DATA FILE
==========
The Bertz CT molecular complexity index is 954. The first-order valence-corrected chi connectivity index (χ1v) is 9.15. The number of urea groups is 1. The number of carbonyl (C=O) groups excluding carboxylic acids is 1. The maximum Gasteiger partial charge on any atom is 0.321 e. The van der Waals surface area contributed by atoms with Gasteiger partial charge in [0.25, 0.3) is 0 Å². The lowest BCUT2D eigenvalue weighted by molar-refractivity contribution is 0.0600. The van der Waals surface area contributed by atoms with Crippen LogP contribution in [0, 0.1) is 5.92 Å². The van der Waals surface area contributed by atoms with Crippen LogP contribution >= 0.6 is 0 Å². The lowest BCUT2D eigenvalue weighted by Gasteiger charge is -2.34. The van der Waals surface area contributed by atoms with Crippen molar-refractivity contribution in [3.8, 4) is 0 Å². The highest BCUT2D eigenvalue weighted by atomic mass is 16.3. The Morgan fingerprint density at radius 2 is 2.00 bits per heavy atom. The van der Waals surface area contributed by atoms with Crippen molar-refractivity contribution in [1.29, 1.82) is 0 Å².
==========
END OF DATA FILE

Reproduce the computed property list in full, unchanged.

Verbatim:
The Bertz CT molecular complexity index is 954. The first-order valence-corrected chi connectivity index (χ1v) is 9.15. The number of urea groups is 1. The number of carbonyl (C=O) groups excluding carboxylic acids is 1. The maximum Gasteiger partial charge on any atom is 0.321 e. The van der Waals surface area contributed by atoms with Gasteiger partial charge in [0.25, 0.3) is 0 Å². The lowest BCUT2D eigenvalue weighted by molar-refractivity contribution is 0.0600. The van der Waals surface area contributed by atoms with Crippen LogP contribution in [0, 0.1) is 5.92 Å². The van der Waals surface area contributed by atoms with Crippen LogP contribution >= 0.6 is 0 Å². The lowest BCUT2D eigenvalue weighted by Gasteiger charge is -2.34. The van der Waals surface area contributed by atoms with Crippen molar-refractivity contribution in [3.8, 4) is 0 Å². The highest BCUT2D eigenvalue weighted by atomic mass is 16.3. The Morgan fingerprint density at radius 2 is 2.00 bits per heavy atom. The van der Waals surface area contributed by atoms with Crippen molar-refractivity contribution in [1.29, 1.82) is 0 Å².